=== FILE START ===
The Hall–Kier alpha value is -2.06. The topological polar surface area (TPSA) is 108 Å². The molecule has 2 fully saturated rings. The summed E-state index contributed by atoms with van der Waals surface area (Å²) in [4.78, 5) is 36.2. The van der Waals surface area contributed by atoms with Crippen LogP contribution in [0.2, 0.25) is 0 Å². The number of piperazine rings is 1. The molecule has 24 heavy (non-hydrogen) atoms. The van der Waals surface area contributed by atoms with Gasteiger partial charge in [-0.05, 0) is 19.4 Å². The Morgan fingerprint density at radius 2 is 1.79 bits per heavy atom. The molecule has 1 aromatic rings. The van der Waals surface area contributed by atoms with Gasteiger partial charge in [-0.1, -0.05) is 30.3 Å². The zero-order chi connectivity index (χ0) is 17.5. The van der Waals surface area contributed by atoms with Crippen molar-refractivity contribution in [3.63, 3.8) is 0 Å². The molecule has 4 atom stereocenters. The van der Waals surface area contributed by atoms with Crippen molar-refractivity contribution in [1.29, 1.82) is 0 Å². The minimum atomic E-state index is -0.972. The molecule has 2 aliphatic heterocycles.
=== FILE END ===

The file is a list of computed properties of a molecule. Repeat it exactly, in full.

The Hall–Kier alpha value is -2.06. The topological polar surface area (TPSA) is 108 Å². The molecule has 2 fully saturated rings. The summed E-state index contributed by atoms with van der Waals surface area (Å²) in [4.78, 5) is 36.2. The van der Waals surface area contributed by atoms with Crippen LogP contribution in [0.2, 0.25) is 0 Å². The number of piperazine rings is 1. The molecule has 24 heavy (non-hydrogen) atoms. The van der Waals surface area contributed by atoms with Gasteiger partial charge in [-0.05, 0) is 19.4 Å². The Morgan fingerprint density at radius 2 is 1.79 bits per heavy atom. The molecule has 1 aromatic rings. The van der Waals surface area contributed by atoms with Gasteiger partial charge in [-0.1, -0.05) is 30.3 Å². The zero-order chi connectivity index (χ0) is 17.5. The van der Waals surface area contributed by atoms with Crippen molar-refractivity contribution in [3.63, 3.8) is 0 Å². The molecule has 4 atom stereocenters. The van der Waals surface area contributed by atoms with Crippen molar-refractivity contribution in [1.29, 1.82) is 0 Å². The minimum atomic E-state index is -0.972. The molecule has 2 aliphatic heterocycles.